There are a lot of home remedies, and myths that claim alcohol can cure your winter woes. But where do these come from, and where is the truth in these claims? Let’s take a look:
1. Hot Toddies: The ingredients in a hot toddy typically include: whisky, hot water or warm milk, sugar or honey and lemon. Depending on who makes it, the alcohol can be brandy or bourbon and other spices can be added like cloves or cinnamon.
The alcoholic beverage is touted to soothe sore throats, quiet coughs, clear stuffy noses and encourage sleep. Researchers say that the alcohol dilates blood vessels a little bit, making it easier for your mucus membranes to deal with the infection
TRUTH: Alcohol, coffee and tea are diuretics, meaning they cause kidneys to get rid of fluid faster than they usually do, so dehydration can be an issue. It would not have an effect on the virus itself, but may give you some modest symptom relief. It’s more likely that the steam from the warm drink relieves congestion, while swallowing the fluid soothes the throat and keeps you hydrated. Your better bet is to drink black or green tea because they’re loaded with disease-fighting antioxidants, which may fight colds and other illnesses
2. Beer: Researchers at Sapporo Medical University found that humulone, a chemical compound in hops, was effective against the respiratory syncytial (RS) virus. Humulone was also found to have an anti-inflammatory effect. The RS virus can cause serious pneumonia and breathing difficulties for infants and toddlers, but no vaccination is available at the moment to contain it. The RS virus, which is particularly prevalent in the winter months, can also cause symptoms similar to that of the common cold in adults. Sapporo Breweries hoped to create humulone-containing food and (non-alcoholic) beverages that both adults and children can consume.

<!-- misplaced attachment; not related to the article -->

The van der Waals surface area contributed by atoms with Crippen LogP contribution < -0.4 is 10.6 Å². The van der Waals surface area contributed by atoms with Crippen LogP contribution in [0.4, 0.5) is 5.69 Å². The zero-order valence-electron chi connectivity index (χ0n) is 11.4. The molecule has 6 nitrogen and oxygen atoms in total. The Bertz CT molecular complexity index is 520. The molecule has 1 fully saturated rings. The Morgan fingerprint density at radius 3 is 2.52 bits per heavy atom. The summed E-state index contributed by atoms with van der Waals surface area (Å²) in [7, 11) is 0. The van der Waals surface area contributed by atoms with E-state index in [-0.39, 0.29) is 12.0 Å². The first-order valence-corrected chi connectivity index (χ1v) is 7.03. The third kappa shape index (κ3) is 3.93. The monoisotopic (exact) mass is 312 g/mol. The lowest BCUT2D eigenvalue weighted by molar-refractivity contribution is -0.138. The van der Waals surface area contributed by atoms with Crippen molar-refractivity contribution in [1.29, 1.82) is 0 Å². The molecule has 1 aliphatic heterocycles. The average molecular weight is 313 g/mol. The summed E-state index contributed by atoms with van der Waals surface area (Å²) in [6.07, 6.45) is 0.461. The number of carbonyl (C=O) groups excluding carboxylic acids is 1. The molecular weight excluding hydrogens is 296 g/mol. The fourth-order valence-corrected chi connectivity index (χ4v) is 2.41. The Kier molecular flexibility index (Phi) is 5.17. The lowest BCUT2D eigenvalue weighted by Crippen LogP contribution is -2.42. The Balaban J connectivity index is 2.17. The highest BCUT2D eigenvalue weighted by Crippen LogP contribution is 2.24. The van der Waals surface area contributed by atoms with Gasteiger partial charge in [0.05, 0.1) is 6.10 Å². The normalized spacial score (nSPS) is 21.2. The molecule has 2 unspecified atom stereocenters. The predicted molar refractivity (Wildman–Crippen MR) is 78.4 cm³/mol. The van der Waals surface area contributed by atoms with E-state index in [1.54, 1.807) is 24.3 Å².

TRUTH: Only small quantities of humulone can be found in beer, so a person would have to drink about 30, 12 oz. cans of beer to benefit from the anti-virus effect
3. Red Wine: British researchers from the University of Leicester have found that resveratrol, a chemical found in wine, could reduce the risk of cancer. Scientists suggest that a daily dose of resveratrol, equivalent to 2 glasses of red wine, can decrease the risk of bowel cancer by 50%. Research has also investigated resveratrol’s impact on: battling cancer, heart disease, diabetes, neuroprotective effects in animal brains, and anti-inflammatory, antiviral and testosterone-boosting effects.
TRUTH: It has been shown that high doses of resveratrol may potentially interfere with other medication. Resveratrol supplementation has not been proven effective by robust clinical trials
Regardless of their purported health benefits, it is important to consume all alcoholic beverages in MODERATION. Avoid treating illnesses like a cold or flu solely with alcoholic beverages as they can cause dehydration. Too much alcohol can also disrupt your much needed sleep thus interfering with recovery. Overconsumption of beer or other alcoholic beverages can also result in heartburn, weight gain, dehydration and numerous other physical and social hazards that can be caused by drinking too much. These recommendations are clearly not for children or teens.